You can also buy an access permit – daily or annual – on the free Go Outdoors Virginia mobile app. You cannot buy a permit-on site.
Access permits are also sold at select DMVs, grocery stores, sporting goods stores and gas stations. I think it’s easiest to do so online or on your phone.
There are exceptions, like if you have a hunting, fishing or trapping license, or a valid boat registration. In these cases, you do not need an access permit.
Hog Island WMA may be closed at certain times of the year for hunting season activities, particularly from September to early-February.
In September, the WMA is closed every Wednesday for managed goose and teal hunts. In October, quota deer hunts take place all month, except Sundays.
From November through January, quota duck hunts take place. During this time, Hog Island is only open on Sundays for non-hunting activities.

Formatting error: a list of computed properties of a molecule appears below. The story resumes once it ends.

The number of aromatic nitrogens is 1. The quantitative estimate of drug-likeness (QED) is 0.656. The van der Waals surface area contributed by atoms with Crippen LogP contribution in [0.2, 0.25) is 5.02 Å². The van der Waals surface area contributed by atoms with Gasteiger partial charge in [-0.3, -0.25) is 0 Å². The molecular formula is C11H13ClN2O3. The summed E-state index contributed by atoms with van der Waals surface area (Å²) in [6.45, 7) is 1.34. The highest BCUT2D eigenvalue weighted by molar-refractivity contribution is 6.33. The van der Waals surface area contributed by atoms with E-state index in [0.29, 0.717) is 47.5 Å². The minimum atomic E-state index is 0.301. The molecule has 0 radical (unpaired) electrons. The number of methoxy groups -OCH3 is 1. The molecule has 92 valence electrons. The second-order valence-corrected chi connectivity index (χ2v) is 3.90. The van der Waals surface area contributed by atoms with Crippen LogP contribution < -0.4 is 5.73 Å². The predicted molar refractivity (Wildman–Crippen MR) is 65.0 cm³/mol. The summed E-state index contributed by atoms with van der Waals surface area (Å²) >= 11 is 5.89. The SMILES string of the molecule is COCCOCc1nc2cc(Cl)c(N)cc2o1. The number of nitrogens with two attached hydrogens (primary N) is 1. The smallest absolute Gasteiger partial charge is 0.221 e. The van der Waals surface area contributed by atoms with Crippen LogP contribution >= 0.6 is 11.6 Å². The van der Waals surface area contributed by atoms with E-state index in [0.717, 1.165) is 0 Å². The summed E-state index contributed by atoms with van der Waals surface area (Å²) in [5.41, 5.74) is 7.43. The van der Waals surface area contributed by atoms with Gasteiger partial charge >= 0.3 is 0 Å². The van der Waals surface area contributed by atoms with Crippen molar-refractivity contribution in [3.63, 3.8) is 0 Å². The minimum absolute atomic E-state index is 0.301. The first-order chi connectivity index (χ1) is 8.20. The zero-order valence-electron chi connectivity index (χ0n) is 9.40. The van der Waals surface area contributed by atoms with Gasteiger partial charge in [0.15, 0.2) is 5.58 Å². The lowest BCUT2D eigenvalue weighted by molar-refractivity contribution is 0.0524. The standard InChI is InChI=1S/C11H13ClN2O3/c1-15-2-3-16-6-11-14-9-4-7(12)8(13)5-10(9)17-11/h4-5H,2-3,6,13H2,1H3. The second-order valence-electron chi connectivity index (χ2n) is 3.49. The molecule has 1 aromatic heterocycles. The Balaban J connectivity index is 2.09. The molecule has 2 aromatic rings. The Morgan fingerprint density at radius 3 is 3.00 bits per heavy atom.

Managed and quota hunts take place in the Hog Island Tract. The Carlisle Tract is open to the general public for hunting of such animals as deer and doves.
If you’re considering a visit to Hog Island Wildlife Management Area, my number one tip is to avoid hot, humid summer days. The bugs can be intense.
It’s also wise to note that the WMA is only open from sunrise to sunset, so plan your visit accordingly.
Since this is a wildlife management area and not a state park, Hog Island is really only open for approved activities, like fishing, hunting, birding, biking and hiking.
The scenic beaches on the James River are meant for fishing, not swimming or sunning. However, it’s a wonderful way to spend the day in Surry, Virginia.
On your way out, don’t forget to drop your security pass in the plastic mailbox (“pass box”) on the right side of the road.
If time permits, pay a visit to Chippokes State Park in Surry County. This coastal state park is a short 25-minute drive southwest of Hog Island WMA.
Disclosure: This post was sponsored by Surry County Tourism. All views and opinions expressed here are my own.
Erin Gifford is the editor of Go Hike Virginia. She has completed more than 300 hikes in Virginia. She is also the author of three hiking guidebooks from Falcon Guides. Need help finding a hike? Check out the Trail Finder feature or send Erin a message.